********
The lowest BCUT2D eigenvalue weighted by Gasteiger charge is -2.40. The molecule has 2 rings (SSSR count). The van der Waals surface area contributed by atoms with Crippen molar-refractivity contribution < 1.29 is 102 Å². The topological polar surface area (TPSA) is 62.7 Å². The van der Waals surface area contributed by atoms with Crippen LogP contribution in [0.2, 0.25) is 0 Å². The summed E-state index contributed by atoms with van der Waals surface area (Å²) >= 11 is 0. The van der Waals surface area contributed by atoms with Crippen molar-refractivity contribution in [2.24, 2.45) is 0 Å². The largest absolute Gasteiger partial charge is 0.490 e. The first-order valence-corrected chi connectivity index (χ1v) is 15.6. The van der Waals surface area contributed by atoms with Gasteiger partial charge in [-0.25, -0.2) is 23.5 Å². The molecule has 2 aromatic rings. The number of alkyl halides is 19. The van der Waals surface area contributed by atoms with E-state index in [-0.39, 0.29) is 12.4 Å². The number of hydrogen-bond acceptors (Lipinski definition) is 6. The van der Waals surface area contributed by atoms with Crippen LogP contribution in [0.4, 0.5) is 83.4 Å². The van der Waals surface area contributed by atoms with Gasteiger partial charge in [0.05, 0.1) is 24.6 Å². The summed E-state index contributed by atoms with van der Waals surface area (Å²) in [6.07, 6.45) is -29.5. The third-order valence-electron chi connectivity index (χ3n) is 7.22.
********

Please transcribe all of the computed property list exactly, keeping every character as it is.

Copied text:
The lowest BCUT2D eigenvalue weighted by Gasteiger charge is -2.40. The molecule has 2 rings (SSSR count). The van der Waals surface area contributed by atoms with Crippen molar-refractivity contribution < 1.29 is 102 Å². The topological polar surface area (TPSA) is 62.7 Å². The van der Waals surface area contributed by atoms with Crippen LogP contribution in [0.2, 0.25) is 0 Å². The summed E-state index contributed by atoms with van der Waals surface area (Å²) >= 11 is 0. The van der Waals surface area contributed by atoms with Crippen molar-refractivity contribution in [2.24, 2.45) is 0 Å². The largest absolute Gasteiger partial charge is 0.490 e. The first-order valence-corrected chi connectivity index (χ1v) is 15.6. The van der Waals surface area contributed by atoms with Gasteiger partial charge in [-0.25, -0.2) is 23.5 Å². The molecule has 2 aromatic rings. The number of alkyl halides is 19. The van der Waals surface area contributed by atoms with E-state index in [-0.39, 0.29) is 12.4 Å². The number of hydrogen-bond acceptors (Lipinski definition) is 6. The van der Waals surface area contributed by atoms with Crippen LogP contribution in [0.4, 0.5) is 83.4 Å². The van der Waals surface area contributed by atoms with Gasteiger partial charge in [0.05, 0.1) is 24.6 Å². The summed E-state index contributed by atoms with van der Waals surface area (Å²) in [6.07, 6.45) is -29.5. The third-order valence-electron chi connectivity index (χ3n) is 7.22.